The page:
Changing the World, in Due Time
Nature, the eminent science weekly, recently ran a news feature on “Five crop researchers who could change the world.” One of those researchers is Jerry Glover PhD ’01, who is now an agroecologist with the Land Institute in Salina, Kansas.
The Land Institute is at the forefront of the sustainable agriculture movement with its efforts to shift significant production of grain and other food crops from annual to perennial. Both the payoffs and the challenges of such an effort are huge.
Glover’s graduate work at WSU involved assessing the impacts of apple production systems on soil, crop, and environmental quality, disease and pest management and financial performance. His graduate advisor was John Reganold, with whom he recently published an article on perennial crops in Scientific American.
Benefits of perennial cropping are many. Even the most aggressive annual crops, such as wheat, have scant opportunity to put down roots. Annual tillage required to produce such crops makes the soil vulnerable to wind and water erosion. Perennial crops would also require far less fuel for production as well as less fertilizer and pesticides. Less carbon is released into the atmosphere. And finally, perennial crops encourage biodiversity.
Such a shift in production obviously requires a comparable shift in thinking—thinking about time, for one thing.
In the past, says Glover, there were conceptual obstacles to planning such a shift. “If you have a crisis,” he says, “people put money into band-aids a lot of times. But if you start talking, this is a crisis that needs a long-term solution, it’s going to take ten years, twenty years, or longer to develop fully… then we don’t have that time.”
People are coming around, he says.
But then there’s the biological difficulty in convincing an annual plant that it does not want to die once it has formed it seeds. One would think that such an effort might stretch out beyond the lifetime of the researcher or breeder himself.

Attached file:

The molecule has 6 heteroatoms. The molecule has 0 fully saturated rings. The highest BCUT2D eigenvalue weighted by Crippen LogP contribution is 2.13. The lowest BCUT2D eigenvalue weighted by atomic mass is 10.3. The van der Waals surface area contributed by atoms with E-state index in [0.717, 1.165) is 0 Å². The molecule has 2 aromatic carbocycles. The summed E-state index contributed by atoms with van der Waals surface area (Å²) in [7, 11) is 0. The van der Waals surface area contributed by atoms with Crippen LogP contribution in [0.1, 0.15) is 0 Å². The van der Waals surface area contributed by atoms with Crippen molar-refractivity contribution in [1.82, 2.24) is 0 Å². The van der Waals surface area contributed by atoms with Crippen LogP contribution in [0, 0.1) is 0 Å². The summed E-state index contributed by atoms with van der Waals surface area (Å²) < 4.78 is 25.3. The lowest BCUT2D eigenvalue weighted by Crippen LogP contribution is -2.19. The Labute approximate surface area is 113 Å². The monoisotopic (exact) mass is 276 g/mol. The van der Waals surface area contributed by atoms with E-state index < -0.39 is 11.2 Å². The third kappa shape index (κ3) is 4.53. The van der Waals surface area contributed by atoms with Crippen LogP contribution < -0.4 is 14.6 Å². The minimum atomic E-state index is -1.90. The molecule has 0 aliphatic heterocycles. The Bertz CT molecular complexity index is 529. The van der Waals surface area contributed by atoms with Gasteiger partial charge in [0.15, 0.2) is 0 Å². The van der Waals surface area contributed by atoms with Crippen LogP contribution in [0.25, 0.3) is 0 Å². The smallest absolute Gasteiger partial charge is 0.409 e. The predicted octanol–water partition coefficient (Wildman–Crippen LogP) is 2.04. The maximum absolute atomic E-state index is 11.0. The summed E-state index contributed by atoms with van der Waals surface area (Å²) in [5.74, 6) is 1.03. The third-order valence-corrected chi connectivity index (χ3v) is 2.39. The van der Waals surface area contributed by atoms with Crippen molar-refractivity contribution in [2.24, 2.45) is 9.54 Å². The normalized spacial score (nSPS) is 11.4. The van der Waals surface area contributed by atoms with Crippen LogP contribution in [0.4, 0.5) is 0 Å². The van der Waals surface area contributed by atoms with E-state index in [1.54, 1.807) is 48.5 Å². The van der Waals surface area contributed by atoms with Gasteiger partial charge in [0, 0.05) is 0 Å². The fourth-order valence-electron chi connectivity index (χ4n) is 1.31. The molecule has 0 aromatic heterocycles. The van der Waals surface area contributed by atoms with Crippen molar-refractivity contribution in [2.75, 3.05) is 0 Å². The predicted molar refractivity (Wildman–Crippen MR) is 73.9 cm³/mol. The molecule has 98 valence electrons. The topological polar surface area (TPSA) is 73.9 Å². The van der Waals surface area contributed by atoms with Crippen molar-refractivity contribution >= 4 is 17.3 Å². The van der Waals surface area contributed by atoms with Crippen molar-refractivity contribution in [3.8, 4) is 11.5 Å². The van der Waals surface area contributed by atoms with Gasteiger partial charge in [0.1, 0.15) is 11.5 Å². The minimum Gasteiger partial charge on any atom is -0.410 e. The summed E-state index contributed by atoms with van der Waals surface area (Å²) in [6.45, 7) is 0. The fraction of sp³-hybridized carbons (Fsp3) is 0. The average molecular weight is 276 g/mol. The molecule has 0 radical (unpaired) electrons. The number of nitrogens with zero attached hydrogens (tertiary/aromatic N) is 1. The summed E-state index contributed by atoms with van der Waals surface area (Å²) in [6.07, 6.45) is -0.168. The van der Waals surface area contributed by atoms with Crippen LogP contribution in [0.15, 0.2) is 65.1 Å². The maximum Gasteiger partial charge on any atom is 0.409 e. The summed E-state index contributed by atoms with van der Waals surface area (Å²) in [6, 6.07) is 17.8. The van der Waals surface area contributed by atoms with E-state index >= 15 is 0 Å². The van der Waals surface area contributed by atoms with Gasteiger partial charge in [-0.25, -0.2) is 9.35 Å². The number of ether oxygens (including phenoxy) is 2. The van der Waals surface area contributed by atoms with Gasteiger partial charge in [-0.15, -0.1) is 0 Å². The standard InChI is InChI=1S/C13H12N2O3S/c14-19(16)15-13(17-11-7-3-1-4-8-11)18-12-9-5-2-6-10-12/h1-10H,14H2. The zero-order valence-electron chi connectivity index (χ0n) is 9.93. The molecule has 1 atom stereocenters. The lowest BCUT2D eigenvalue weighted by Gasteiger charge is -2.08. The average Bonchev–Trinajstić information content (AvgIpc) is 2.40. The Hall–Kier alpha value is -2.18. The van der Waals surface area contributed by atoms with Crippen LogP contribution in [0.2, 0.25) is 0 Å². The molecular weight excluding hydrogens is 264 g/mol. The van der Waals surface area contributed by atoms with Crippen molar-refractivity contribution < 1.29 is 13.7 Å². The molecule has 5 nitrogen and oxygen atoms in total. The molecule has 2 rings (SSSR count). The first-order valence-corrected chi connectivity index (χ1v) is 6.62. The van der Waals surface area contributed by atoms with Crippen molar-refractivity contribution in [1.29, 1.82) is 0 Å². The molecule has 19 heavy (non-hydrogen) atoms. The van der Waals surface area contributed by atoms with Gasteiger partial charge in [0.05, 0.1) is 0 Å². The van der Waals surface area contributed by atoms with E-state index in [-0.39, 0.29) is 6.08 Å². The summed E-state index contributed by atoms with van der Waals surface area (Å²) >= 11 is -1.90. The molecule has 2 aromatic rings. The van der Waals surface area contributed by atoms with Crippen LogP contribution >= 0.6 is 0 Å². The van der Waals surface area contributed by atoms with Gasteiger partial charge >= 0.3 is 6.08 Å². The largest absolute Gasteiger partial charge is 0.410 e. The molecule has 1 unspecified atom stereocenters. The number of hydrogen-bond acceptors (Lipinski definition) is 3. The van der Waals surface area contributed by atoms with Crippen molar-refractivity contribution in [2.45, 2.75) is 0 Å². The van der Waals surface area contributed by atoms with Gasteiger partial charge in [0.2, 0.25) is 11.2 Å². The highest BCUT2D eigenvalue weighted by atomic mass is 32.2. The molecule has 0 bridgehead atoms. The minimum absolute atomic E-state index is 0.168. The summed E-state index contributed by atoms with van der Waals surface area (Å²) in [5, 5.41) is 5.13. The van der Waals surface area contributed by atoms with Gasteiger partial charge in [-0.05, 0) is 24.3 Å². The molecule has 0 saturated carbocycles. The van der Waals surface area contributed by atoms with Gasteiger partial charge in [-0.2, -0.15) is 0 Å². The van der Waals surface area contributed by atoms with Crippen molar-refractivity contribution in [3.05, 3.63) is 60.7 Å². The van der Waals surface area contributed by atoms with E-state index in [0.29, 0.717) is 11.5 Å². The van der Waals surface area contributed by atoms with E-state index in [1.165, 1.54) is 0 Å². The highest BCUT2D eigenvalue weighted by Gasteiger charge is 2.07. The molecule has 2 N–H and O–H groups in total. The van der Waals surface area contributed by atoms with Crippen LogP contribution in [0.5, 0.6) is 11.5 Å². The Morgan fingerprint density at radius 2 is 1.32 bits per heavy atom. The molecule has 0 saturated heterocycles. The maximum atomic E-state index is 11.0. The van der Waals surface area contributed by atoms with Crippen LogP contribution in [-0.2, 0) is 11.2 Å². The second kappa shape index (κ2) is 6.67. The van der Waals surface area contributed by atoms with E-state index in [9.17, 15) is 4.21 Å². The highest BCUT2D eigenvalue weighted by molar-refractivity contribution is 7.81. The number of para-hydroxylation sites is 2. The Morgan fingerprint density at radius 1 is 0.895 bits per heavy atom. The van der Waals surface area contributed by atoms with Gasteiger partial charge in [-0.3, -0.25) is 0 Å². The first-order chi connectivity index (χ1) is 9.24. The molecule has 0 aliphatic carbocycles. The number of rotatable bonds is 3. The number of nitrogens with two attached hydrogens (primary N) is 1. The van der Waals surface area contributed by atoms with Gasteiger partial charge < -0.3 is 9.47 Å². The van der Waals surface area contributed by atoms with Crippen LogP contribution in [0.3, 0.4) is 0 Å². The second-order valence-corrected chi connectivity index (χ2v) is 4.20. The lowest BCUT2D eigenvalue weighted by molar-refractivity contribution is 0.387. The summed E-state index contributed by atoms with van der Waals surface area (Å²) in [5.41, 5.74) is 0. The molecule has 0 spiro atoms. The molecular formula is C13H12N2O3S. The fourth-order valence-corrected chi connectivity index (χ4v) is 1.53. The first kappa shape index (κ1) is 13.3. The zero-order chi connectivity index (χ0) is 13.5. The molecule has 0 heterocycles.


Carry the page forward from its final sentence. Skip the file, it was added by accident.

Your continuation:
“I don’t agree,” says Glover. When the Land Institute’s efforts began, there was a caution on the part of founder Wes Jackson and others. At the time, he “didn’t really see a way to get it achieved very quickly,” says Glover. “But the plant breeding programs here really started only in 1998-99, with the arrival of Stan Cox.
“In that amount of time, we see windows of opportunity, where it could come much sooner [than anticipated] for some of these crops.
“Perennial corn probably isn’t going to cover much of the landscape by the time I die. But something like perennial wheat or the domestication of wheat grass, that could be significant in a relatively short amount of time.”
Work on perennial wheat parallels similar efforts in Australia and at WSU, by wheat breeder Stephen Jones. Jones has been working on a perennial wheat for several years, seeking a crop could hold down the volatile soil of eastern Washington. Currently, in the drier wheat-growing areas, farmers will leave ground fallow periodically in order to conserve moisture and control weeds.
However, the dry, powdery soil of the Columbia Basin, composed of volcanic ash and glacial silt, blows easily. The fine soil particles are not simply annoying, but a possible health risk, exacerbated by the fact that Spokane’s population is directly downwind from the dryland wheat-growing region.
“I’ve been trying to talk someone into developing perennial wheat since the 1960s,” says Jim Moore, a Kahlotus farmer and former head of the Washington Wheat Commission. Read more in Washington State Magazine
“Vogel [an earlier WSU wheat breeder] told me they couldn’t get enough yield out of it. I don’t care about that. I want something to hold my soil in place.”
Back in Kansas, Glover and his colleagues are also working toward perennial sunflower, sorghum, and, with a program in China, perennial wheat. The most immediate prospect, says Glover, is a perennial legume, the Illinois bundleflower, which could possibly be used as a soybean substitute for feeding hogs.